There seems recently to be an epidemic of people feeling that there is not enough. Not enough money. Not enough time. Not enough talent. Not enough power. Not enough creativity. Not enough me.
Jesus taught us to pray, "Give us this day our daily bread." Yet, often we focus on what we do not have and hide from our neighbor more than our share of the manna out of fear that there will not be enough for us tomorrow. And we are surprised when it goes bad. And we still don’t seem to have enough.
Obviously this sense of not having enough didn't start with our current economic collapse. Ever since Cain killed Abel out of competitive jealousy (not enough affirmation), we have been trying to deal with our sense of scarcity.
But what if we begin in faith believing that God, in God's bounteous love, does supply amply? What if we assume Jesus was on to something when he asked us, in our anxiety over having enough, to consider the lilies of the field? What if Paul's witness is right: God will supply all our needs and can help us learn to live contently no matter what?
The disciples urged Jesus to send the crowds away to eat because it was getting late and they were quite a hike from their homes. He suggested instead that the disciples feed everyone. They sputtered that they did not have enough. So Jesus had the crowd sit down in little groups where they could see one another. Then he took some barley biscuits and small salted fish offered up by a boy, gave thanks to the Father and began to share them with those around him. Every Gospel tells the story: everyone had enough – indeed, more than enough.
Like William Barclay, I suspect the real miracle is not in the metaphysically multiplication of the loaves and fishes, but in the softening of hearts and the opening of knapsacks to share what they had with their neighbors.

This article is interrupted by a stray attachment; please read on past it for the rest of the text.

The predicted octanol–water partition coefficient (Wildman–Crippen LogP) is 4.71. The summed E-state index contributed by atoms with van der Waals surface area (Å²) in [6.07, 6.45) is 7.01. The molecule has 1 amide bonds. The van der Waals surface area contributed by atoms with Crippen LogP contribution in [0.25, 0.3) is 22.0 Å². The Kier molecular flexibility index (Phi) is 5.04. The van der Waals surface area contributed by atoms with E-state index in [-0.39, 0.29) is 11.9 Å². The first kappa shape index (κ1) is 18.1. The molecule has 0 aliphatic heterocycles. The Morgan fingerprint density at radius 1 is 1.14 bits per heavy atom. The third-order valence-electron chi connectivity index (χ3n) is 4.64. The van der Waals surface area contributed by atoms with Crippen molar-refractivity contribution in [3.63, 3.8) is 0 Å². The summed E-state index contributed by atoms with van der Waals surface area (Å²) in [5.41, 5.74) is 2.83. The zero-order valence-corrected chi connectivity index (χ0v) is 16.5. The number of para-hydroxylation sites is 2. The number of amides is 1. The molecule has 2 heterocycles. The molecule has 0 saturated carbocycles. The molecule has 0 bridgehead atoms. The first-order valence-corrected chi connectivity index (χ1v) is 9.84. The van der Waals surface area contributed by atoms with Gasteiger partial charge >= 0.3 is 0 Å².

Quaker author Parker Palmer has written that abundance in the human world is possible when we have the good sense to choose community: “to come together to celebrate and share our common store.”
"The true law of life is that we generate more of whatever seems scarce by trusting its supply and passing it around. Authentic abundance does not lie in secured stockpiles of food or cash or influence or affection, but in belonging to a community where we can give those goods to others who need them – and receive them from others when we are in need.” (Except from his essay, “Summer.”)
Cutting edge biologists are now saying that Darwin’s “survival of the fittest” is wrong, as we have often understood it. Instead of ‘dog eat dog’ and ‘everyone out for themselves,’ those who survive in nature are those who learn to work together: to communicate and to collaborate adaptively for the common good in an ever-changing environment. A human body, according to microbiologist Bruce Lipton, is a “community” of approximately 50 trillion cooperative single-cell organisms. The challenge now facing humanity is how six billion humans can learn not to destructively dig up and defensively horde the planet’s resources from one another, but instead to live in a global community with trust and compassion and sharing in ways that our blue-green terrarium can sustain. (see:http://www.brucelipton.com/files/thebiologyofbelief_lotusguide.pdf)
I’m not talking about an “irrelevant idealism,” as Parker Palmer calls it. ‘Pie in the sky’ never feeds anyone. But, we have seen what happens when people share what they have with their neighbor in need. (Remember your neighborhood after the hurricanes?) I’m talking about making reality based, yet faith-filled steps toward trust, compassion, sharing, receiving, community, collaboration and, in doing so, the abundance God has provided.
So, what if:
Instead of worrying if there will be enough for me and my family, we trust that God will keep providing, choose to get by on a little less and in faith respond generously to those in need and to God’s causes as the Spirit prompts?
Instead of clinging exhaustively to our positions of leadership, we invite and empower others to share their gifts, passions and strengths in addressing our common concerns?
Instead of competing with neighboring congregations, each struggling to survive institutionally, we join hands and wonder how together we could more effectively minister in our community?
Instead of not feeling smart enough or talented enough or creative enough, we take seriously Jesus’ invitation to be part of God’s community where grace and gifts abound and are meant to be invested for the good of all?
Instead of waiting for “them” finally to get their act together, we discern ways of working with them to be part of the solution?
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Dr. Jeff Stiggins